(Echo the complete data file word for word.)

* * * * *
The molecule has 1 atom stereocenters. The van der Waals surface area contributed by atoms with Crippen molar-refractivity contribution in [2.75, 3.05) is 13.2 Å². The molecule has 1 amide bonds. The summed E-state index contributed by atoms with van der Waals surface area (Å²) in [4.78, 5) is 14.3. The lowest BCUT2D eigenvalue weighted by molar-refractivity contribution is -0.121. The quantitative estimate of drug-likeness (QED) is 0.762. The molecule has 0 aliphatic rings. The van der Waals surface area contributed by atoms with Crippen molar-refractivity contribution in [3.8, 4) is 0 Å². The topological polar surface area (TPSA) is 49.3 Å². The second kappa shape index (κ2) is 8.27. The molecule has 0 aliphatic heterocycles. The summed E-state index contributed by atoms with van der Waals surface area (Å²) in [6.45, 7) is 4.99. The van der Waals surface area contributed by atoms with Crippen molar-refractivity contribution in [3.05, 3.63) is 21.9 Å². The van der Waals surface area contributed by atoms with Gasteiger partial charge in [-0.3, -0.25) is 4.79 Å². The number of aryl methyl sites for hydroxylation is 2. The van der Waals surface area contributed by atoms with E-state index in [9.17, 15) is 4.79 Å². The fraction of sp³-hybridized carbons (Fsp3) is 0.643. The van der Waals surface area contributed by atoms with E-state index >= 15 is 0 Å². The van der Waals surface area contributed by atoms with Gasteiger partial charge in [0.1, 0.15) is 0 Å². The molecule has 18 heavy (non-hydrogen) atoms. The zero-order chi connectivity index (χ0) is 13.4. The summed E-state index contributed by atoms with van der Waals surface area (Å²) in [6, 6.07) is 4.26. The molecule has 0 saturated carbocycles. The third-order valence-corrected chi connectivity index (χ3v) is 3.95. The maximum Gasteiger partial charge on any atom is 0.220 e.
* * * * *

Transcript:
The molecule has 1 atom stereocenters. The van der Waals surface area contributed by atoms with Crippen molar-refractivity contribution in [2.75, 3.05) is 13.2 Å². The molecule has 1 amide bonds. The summed E-state index contributed by atoms with van der Waals surface area (Å²) in [4.78, 5) is 14.3. The lowest BCUT2D eigenvalue weighted by molar-refractivity contribution is -0.121. The quantitative estimate of drug-likeness (QED) is 0.762. The molecule has 0 aliphatic rings. The van der Waals surface area contributed by atoms with Crippen molar-refractivity contribution in [3.8, 4) is 0 Å². The topological polar surface area (TPSA) is 49.3 Å². The second kappa shape index (κ2) is 8.27. The molecule has 0 aliphatic heterocycles. The summed E-state index contributed by atoms with van der Waals surface area (Å²) in [6.45, 7) is 4.99. The van der Waals surface area contributed by atoms with Crippen molar-refractivity contribution in [3.05, 3.63) is 21.9 Å². The van der Waals surface area contributed by atoms with Gasteiger partial charge in [-0.3, -0.25) is 4.79 Å². The number of aryl methyl sites for hydroxylation is 2. The van der Waals surface area contributed by atoms with E-state index in [9.17, 15) is 4.79 Å². The fraction of sp³-hybridized carbons (Fsp3) is 0.643. The van der Waals surface area contributed by atoms with E-state index >= 15 is 0 Å². The van der Waals surface area contributed by atoms with Gasteiger partial charge in [0.1, 0.15) is 0 Å². The molecule has 18 heavy (non-hydrogen) atoms. The zero-order chi connectivity index (χ0) is 13.4. The summed E-state index contributed by atoms with van der Waals surface area (Å²) in [6, 6.07) is 4.26. The molecule has 0 saturated carbocycles. The third-order valence-corrected chi connectivity index (χ3v) is 3.95. The maximum Gasteiger partial charge on any atom is 0.220 e.